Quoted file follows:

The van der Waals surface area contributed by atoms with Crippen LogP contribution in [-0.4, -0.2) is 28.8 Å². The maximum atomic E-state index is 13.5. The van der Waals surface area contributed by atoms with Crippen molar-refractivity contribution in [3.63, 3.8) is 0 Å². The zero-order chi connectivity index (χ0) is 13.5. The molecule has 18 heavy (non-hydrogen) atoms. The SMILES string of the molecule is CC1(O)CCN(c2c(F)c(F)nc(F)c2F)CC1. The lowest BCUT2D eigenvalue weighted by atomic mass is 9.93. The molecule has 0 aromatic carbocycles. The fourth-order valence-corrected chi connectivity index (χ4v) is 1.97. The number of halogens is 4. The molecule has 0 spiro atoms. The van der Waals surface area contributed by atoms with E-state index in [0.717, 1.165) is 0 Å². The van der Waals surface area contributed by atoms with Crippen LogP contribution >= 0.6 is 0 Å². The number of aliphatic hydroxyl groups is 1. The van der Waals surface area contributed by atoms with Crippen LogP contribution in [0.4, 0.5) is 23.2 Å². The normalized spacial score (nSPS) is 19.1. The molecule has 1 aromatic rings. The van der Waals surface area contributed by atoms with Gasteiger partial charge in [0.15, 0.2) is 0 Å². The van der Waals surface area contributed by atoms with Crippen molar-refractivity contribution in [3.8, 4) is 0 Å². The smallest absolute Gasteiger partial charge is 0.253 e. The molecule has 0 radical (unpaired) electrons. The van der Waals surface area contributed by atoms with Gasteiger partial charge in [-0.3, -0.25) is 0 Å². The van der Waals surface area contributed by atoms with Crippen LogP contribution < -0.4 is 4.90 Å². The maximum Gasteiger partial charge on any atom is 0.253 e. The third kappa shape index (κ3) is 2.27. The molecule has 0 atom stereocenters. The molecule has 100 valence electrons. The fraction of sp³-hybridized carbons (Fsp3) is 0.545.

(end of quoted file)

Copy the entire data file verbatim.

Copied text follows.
The van der Waals surface area contributed by atoms with Crippen LogP contribution in [-0.4, -0.2) is 28.8 Å². The maximum atomic E-state index is 13.5. The van der Waals surface area contributed by atoms with Crippen molar-refractivity contribution in [3.63, 3.8) is 0 Å². The zero-order chi connectivity index (χ0) is 13.5. The molecule has 18 heavy (non-hydrogen) atoms. The SMILES string of the molecule is CC1(O)CCN(c2c(F)c(F)nc(F)c2F)CC1. The lowest BCUT2D eigenvalue weighted by atomic mass is 9.93. The molecule has 0 aromatic carbocycles. The fourth-order valence-corrected chi connectivity index (χ4v) is 1.97. The number of halogens is 4. The molecule has 0 spiro atoms. The van der Waals surface area contributed by atoms with E-state index in [0.717, 1.165) is 0 Å². The van der Waals surface area contributed by atoms with Crippen LogP contribution >= 0.6 is 0 Å². The number of aliphatic hydroxyl groups is 1. The van der Waals surface area contributed by atoms with Crippen LogP contribution in [0.4, 0.5) is 23.2 Å². The normalized spacial score (nSPS) is 19.1. The molecule has 1 aromatic rings. The van der Waals surface area contributed by atoms with Gasteiger partial charge in [0.15, 0.2) is 0 Å². The van der Waals surface area contributed by atoms with Crippen molar-refractivity contribution in [3.8, 4) is 0 Å². The smallest absolute Gasteiger partial charge is 0.253 e. The molecule has 0 radical (unpaired) electrons. The van der Waals surface area contributed by atoms with Gasteiger partial charge in [-0.3, -0.25) is 0 Å². The van der Waals surface area contributed by atoms with Crippen LogP contribution < -0.4 is 4.90 Å². The maximum Gasteiger partial charge on any atom is 0.253 e. The third kappa shape index (κ3) is 2.27. The molecule has 0 atom stereocenters. The molecule has 100 valence electrons. The fraction of sp³-hybridized carbons (Fsp3) is 0.545.